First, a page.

What am I talking about?
Things that did not make it to the other side. Of the Atlantic Ocean that is.
Some great stuff from the US never made it to Europe, and vice-versa. One wonders why. See if you can add to the list:
|Failed to get to Europe
||Failed to get to the US
- Crowncorks you can screw off the bottle. I've seen attempts, but it did not catch on. Perhaps because certain of our beers need much tighter caps?
- Traffic lights you can see from the other side of the street. We still have to crane our necks to see the light that is just over our heads. In France there are often extra miniature lights at the height of the driver, but putting the light on the other side of the crossing or suspending them in the middle is much simpler.
- Metal-sided trucks: this is an interesting one. Why are most trailers of European long-haul trucks covered with weather-proof cloth while in the US they have all metal sides? I suspect it may have to do with loading/unloading, which is easier from the side in Europe's narrower streets.
- Street names you can find and read. No problem figuring out where you are in the US, but often no way to find the name of even large avenues in a European city.
- Grass-roots involvement of people in local affairs through associations. Already de Toqueville thought this was a most distinguishing feature of American society, sadly lacking in Europe.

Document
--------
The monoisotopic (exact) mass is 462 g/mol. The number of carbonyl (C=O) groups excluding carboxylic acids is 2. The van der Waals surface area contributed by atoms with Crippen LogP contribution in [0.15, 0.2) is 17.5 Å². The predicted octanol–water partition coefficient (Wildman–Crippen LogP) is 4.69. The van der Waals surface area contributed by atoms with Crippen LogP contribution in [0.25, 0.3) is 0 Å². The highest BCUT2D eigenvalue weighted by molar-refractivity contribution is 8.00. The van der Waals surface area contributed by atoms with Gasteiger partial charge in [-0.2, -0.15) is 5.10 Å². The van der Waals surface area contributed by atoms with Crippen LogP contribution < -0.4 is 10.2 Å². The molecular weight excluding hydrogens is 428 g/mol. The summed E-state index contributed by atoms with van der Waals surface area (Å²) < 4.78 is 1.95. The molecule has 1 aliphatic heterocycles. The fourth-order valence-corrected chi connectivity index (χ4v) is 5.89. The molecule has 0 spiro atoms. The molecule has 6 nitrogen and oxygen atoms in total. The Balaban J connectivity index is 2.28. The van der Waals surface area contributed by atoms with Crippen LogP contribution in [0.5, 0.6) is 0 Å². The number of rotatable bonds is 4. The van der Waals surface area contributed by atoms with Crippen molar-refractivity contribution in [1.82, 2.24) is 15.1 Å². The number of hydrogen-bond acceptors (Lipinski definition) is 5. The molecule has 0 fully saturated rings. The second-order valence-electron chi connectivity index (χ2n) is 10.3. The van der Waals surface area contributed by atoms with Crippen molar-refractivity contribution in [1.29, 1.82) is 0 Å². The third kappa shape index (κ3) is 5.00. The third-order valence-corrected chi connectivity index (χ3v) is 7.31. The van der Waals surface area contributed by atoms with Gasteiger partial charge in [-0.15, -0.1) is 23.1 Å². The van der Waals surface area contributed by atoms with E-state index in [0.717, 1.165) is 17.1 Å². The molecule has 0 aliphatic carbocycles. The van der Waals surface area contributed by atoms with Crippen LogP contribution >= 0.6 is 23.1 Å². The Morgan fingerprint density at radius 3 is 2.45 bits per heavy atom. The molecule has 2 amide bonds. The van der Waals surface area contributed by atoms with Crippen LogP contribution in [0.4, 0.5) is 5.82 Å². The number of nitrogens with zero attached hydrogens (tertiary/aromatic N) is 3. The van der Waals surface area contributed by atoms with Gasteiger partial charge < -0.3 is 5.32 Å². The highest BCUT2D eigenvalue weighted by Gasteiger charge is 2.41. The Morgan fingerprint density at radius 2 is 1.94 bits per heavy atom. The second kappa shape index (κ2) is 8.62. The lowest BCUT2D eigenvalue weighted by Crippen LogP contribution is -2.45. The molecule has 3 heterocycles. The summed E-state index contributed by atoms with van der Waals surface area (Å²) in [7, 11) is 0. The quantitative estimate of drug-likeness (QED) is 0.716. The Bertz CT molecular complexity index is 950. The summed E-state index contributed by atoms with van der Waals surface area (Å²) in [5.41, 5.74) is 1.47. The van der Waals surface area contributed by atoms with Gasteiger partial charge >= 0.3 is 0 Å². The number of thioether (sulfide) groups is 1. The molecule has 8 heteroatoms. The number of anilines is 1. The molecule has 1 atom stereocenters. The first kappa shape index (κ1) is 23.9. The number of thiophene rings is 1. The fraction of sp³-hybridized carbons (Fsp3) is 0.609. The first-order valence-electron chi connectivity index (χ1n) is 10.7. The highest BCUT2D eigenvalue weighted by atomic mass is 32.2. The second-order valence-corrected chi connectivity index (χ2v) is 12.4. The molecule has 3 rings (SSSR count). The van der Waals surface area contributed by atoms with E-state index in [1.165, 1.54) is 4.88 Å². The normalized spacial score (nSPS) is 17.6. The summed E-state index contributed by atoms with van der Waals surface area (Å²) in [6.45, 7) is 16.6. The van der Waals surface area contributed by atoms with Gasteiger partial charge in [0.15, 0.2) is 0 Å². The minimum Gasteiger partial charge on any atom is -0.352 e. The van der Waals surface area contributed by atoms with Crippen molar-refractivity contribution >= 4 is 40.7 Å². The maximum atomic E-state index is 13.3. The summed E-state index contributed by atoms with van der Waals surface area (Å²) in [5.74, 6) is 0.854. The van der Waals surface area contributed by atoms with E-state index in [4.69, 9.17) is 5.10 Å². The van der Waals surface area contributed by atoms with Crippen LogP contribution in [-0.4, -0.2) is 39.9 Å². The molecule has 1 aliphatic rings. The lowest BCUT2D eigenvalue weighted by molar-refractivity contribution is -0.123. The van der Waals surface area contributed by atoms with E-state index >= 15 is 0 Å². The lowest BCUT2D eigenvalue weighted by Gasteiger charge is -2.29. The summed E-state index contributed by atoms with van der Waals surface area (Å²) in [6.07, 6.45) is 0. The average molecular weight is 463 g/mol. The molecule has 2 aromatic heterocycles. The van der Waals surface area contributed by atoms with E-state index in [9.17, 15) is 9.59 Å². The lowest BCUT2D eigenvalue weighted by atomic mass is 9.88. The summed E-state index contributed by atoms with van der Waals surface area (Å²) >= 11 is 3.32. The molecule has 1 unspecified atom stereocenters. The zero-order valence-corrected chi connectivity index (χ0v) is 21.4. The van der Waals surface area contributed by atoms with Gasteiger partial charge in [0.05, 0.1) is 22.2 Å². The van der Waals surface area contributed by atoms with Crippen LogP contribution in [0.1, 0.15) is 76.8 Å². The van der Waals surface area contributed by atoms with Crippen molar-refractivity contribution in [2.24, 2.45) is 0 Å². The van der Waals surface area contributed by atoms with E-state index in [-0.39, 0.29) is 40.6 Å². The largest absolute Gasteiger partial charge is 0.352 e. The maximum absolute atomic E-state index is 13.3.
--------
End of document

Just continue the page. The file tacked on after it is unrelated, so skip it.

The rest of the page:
- Shower heads you can take off the wall. The single most annoying thing in US bathrooms. There are signs that this may take off, but certainly not in hotel rooms.
- The metric system (once more). Ever more attempts, but none seem to work. There may be an explanation.
- Cloth-covered trucks: this is an interesting one. Why are most trailers of European long-haul trucks covered with weather-proof cloth while in the US they all have metal sides? I suspect it may have to do with loading/unloading, which is easier from the side in Europe's narrower streets.
- Two-level traffic signs. If you can't read English, don't drive in the US. For example, you will see a rectangular sign "Left turn only", and somewhat later another equally rectangular sign "No left turn". I don't know if the red lettering of the second one is a rule or not, but it is a lot of reading to do while driving. We have quite easy to understand, language-independent signs with two-level semantics.
- 240V. Smaller cables, better quality plugs, better sockets, less current and less power loss.
- Tax included: our prices include taxes. In the US you often have an unpleasant surprise when you get to the check-out counter, where state tax gets added. This is also the reason why there are still 1 cent coins: the final result may be some weird number involving cents.
And so on.